The Wilkes Subglacial Basin (WSB) is one of the most extensive tectonic elements in East Antarctica. It stretches for 1,400 km from the George V Coast towards South Pole and may link to the Pensacola-Pole Subglacial Basin further south, which in turn connects to the Jurassic Weddell Sea Rift. The origin of the WSB has been a matter of considerable debate for over three decades. Early models favoured an extensional origin and a several km thick sedimentary infill of Mesozoic to Cenozoic age within the basin. In contrast, later models suggested that the WSB formed in response to Cenozoic lithospheric flexure induced by the uplift of the Transantarctic Mountains (TAM), and contains no significant post-Jurassic sedimentary infill. Detailed 3D process-oriented models quantifying the relative roles of possible extension, erosion and flexure in the WSB induced by TAM uplift remain to be more fully developed. Irrespective of the uncertainties surrounding the tectonic origin of the broader WSB, aerogeophysical ob- servations collected as part of the WISE-ISODYN project clearly indicate that the northern WSB adjacent to the Northern Victoria Land (NVL) segment on the TAM contains deep structurally controlled sub-basins, namely the Eastern, Central and Western basins. 2D magnetic models (Ferraccioli et al., 2009, Tectonophysics) suggest that the Central basins represent post-Jurassic grabens linked to as yet un-quantified amounts of upper crustal brittle extension. Additionally, the characteristic mesa-like subglacial topography within the inferred grabens, likely reflects Beacon sediments intruded by Jurassic sills, forming part of the Ferrar Large Igneous Province. Airborne gravity data suggest however that there is no significant Moho upwarp beneath the upper crustal grabens, in contrast e.g. to crustal-scale rifts in West Antarctica. Airborne radar observations collected as part of the more recent ICECAP surveys suggest that similar graben-like features may also underlie the eastern and western Cook ice streams at the seaward margin of the East Antarctic Ice Sheet (EAIS). To further test this hypothesis we analyse aeromagnetic and residual airborne gravity anomaly patterns over the Central basins and the inferred Cook grabens and compare them with the Rennick Graben region in NVL, where higher resolution German-Italian aeromagnetic and land gravity data are available. We propose that these grabens could be kinematically connected and further hypothesise that they may link to putative grabens in the largely un-surveyed continental shelf region. If this hypothesis holds true, it could imply that extension and/or transtension leading to the separation between Australia and East Antarctica in the late Mesozoic and Cenozoic was, at least in part, accommodated within the continental crust of East Antarctica. We conclude that, establishing the connectivity (or lack thereof) between interior grabens and the continen- tal shelf in the WSB region is an important priority for future airborne geophysical exploration, as it has implications for linking tectonic process in the continental and oceanic lithosphere, and for constraining ice sheet-ocean interactions, including the role of geological boundary conditions in modulating these.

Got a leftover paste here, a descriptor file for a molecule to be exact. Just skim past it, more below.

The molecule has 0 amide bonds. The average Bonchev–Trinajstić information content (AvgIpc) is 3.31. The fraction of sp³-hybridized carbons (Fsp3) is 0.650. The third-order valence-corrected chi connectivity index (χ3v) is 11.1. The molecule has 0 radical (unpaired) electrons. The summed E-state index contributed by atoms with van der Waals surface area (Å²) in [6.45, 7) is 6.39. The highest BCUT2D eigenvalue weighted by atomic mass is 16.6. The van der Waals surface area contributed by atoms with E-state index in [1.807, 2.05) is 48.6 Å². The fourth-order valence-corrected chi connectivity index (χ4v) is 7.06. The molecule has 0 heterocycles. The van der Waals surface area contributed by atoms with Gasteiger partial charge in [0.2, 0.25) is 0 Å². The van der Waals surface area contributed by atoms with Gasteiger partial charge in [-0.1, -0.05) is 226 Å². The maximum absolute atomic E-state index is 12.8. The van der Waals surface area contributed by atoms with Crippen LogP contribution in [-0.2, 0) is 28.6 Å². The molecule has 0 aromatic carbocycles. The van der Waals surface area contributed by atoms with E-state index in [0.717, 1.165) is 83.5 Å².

A connection between interior grabens in the Wilkes Subglacial Basin and the continental shelf region of East Antarctica?